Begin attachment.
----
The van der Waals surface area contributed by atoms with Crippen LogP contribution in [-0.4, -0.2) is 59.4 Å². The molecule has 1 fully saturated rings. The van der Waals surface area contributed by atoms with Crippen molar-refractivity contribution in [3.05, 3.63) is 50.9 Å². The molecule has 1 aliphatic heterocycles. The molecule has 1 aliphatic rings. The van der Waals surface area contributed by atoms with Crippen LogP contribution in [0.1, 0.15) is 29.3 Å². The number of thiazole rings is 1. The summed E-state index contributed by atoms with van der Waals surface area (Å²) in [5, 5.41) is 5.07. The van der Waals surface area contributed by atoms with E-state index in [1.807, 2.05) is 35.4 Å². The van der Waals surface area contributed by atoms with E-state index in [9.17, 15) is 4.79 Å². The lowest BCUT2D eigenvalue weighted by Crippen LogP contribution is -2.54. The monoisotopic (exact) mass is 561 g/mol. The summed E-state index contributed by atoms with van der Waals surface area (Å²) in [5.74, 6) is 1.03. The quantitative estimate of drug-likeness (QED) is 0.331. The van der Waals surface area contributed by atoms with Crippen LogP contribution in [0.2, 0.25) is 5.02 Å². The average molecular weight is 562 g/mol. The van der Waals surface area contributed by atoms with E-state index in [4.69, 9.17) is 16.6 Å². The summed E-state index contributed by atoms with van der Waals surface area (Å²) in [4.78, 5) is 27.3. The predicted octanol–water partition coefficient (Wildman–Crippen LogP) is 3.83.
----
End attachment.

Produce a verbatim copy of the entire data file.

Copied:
The van der Waals surface area contributed by atoms with Crippen LogP contribution in [-0.4, -0.2) is 59.4 Å². The molecule has 1 fully saturated rings. The van der Waals surface area contributed by atoms with Crippen molar-refractivity contribution in [3.05, 3.63) is 50.9 Å². The molecule has 1 aliphatic heterocycles. The molecule has 1 aliphatic rings. The van der Waals surface area contributed by atoms with Crippen LogP contribution in [0.1, 0.15) is 29.3 Å². The number of thiazole rings is 1. The summed E-state index contributed by atoms with van der Waals surface area (Å²) in [5, 5.41) is 5.07. The van der Waals surface area contributed by atoms with E-state index in [1.807, 2.05) is 35.4 Å². The van der Waals surface area contributed by atoms with E-state index in [9.17, 15) is 4.79 Å². The lowest BCUT2D eigenvalue weighted by Crippen LogP contribution is -2.54. The monoisotopic (exact) mass is 561 g/mol. The summed E-state index contributed by atoms with van der Waals surface area (Å²) in [5.74, 6) is 1.03. The quantitative estimate of drug-likeness (QED) is 0.331. The van der Waals surface area contributed by atoms with Crippen LogP contribution in [0.2, 0.25) is 5.02 Å². The average molecular weight is 562 g/mol. The van der Waals surface area contributed by atoms with E-state index in [4.69, 9.17) is 16.6 Å². The summed E-state index contributed by atoms with van der Waals surface area (Å²) in [4.78, 5) is 27.3. The predicted octanol–water partition coefficient (Wildman–Crippen LogP) is 3.83.